Ad Of The Week
Amazon’s Effective Detectives Make Shopping Feel Special
Amazon’s latest tagline, “Every day better”, can carry multiple meanings. It could be a reference to Amazon’s 24/7 shopping operation. It could be a nod to their huge range of ordinary products. And it could simply mean that shopping with Amazon improves every day. Since the line’s being used on everything from consumer ads like this to ones promoting working at Amazon, the flexibility is clearly the point.
From our perspective at Test Your Ad, part of what makes a good tagline is the stories it lets you tell. Something like IKEA’s “The Wonderful Everyday” isn’t just a brand promise, it’s a creative springboard for all kinds of fantasy and delightful ideas. With “Detective Agency”, one of several new spots from agency BETC London, Amazon is showing that “Every day better” can play a similar role. It’s a way of telling the stories that happen around the purchases.
In this ad, it’s a story about an auntie who wants to get a special gift for her niece and hits on the idea of a jumbo magnifying glass. Amazon can sell her the item, but what she’s really buying is the opportunity to play fantastic make-believe detective games with her niece, and earn the title of “Best Auntie Ever!”. The ad scored very well on Test Your Ad, earning a strong 4.2 Stars with exceptional short-term Spike and Brand Fluency ratings.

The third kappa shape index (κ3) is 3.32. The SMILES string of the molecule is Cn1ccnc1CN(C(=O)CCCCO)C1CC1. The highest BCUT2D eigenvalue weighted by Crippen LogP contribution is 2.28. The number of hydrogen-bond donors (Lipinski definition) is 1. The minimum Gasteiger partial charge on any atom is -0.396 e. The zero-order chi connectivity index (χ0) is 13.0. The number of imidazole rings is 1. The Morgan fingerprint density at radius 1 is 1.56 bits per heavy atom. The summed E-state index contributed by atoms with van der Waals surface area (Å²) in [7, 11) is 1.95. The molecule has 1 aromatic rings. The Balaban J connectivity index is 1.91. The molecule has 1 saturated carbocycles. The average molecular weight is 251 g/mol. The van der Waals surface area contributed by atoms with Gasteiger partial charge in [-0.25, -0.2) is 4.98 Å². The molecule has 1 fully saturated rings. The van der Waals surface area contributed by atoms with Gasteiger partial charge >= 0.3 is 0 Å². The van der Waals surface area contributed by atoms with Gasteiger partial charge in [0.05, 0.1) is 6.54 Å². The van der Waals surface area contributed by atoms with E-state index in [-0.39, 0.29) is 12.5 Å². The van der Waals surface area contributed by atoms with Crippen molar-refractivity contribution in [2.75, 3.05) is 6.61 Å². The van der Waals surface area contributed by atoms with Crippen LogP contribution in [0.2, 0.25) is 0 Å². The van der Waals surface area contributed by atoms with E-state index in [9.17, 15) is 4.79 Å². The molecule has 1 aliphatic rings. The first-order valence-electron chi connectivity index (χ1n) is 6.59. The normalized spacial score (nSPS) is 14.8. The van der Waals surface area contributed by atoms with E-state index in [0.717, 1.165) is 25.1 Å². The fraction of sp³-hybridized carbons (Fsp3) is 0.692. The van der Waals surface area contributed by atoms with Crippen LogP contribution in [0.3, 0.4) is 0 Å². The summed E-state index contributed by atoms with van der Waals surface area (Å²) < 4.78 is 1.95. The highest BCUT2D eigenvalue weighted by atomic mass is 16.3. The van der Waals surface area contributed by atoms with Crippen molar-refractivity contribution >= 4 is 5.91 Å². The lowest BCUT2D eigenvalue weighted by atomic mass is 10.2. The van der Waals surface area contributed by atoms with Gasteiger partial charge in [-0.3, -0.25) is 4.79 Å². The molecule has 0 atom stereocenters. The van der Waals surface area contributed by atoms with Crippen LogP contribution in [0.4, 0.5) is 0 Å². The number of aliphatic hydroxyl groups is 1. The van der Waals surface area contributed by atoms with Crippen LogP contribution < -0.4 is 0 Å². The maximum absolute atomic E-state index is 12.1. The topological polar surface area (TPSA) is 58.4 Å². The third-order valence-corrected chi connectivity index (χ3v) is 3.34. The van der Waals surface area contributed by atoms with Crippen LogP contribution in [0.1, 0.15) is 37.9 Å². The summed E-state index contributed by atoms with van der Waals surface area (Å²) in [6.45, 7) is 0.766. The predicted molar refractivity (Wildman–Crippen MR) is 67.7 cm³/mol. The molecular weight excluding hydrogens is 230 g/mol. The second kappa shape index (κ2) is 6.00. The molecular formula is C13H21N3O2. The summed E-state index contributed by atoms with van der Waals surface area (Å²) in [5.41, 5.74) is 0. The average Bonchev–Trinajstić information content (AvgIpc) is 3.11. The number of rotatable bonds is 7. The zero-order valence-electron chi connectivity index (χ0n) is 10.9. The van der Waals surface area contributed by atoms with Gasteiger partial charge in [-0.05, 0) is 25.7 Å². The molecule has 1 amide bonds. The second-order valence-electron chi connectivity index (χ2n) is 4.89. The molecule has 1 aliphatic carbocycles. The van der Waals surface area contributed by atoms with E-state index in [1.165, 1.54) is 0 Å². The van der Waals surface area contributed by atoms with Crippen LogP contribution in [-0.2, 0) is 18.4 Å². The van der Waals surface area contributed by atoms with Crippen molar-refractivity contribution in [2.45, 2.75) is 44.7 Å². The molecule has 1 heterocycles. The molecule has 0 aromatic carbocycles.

Executionally it packs a whole lot into 30 seconds. The framing narrative – the aunt choosing a gift – is wrapped around a charming story of the Aunt and Niece private eyes solving the case of a missing cat, which of course allows for a couple of cute visual jokes involving animals (never a bad thing from a happiness perspective!). The case is cracked in 20 seconds flat, giving the last few moments over to the Aunt, and of course that tagline.
The ad works partly because its cultural references – to noir detective films and their tropes – are so familiar but used here to create warmth and laughter. Cultural references are powerful tools for engaging “broad-beam” attention and the right-brain, and Amazon’s use of them turns a pleasant ad into something with a touch of magic and escapism.
Maybe that’s part of the point. As consumers we’re so used to online shopping it’s easy to take rapid delivery and instant availability for granted. Amazon are one of the biggest and most successful brands in the world, but even they don’t want to become background noise entirely. An ad – and a tagline – reminding people of how online shopping can add a little magic to life is a smart move.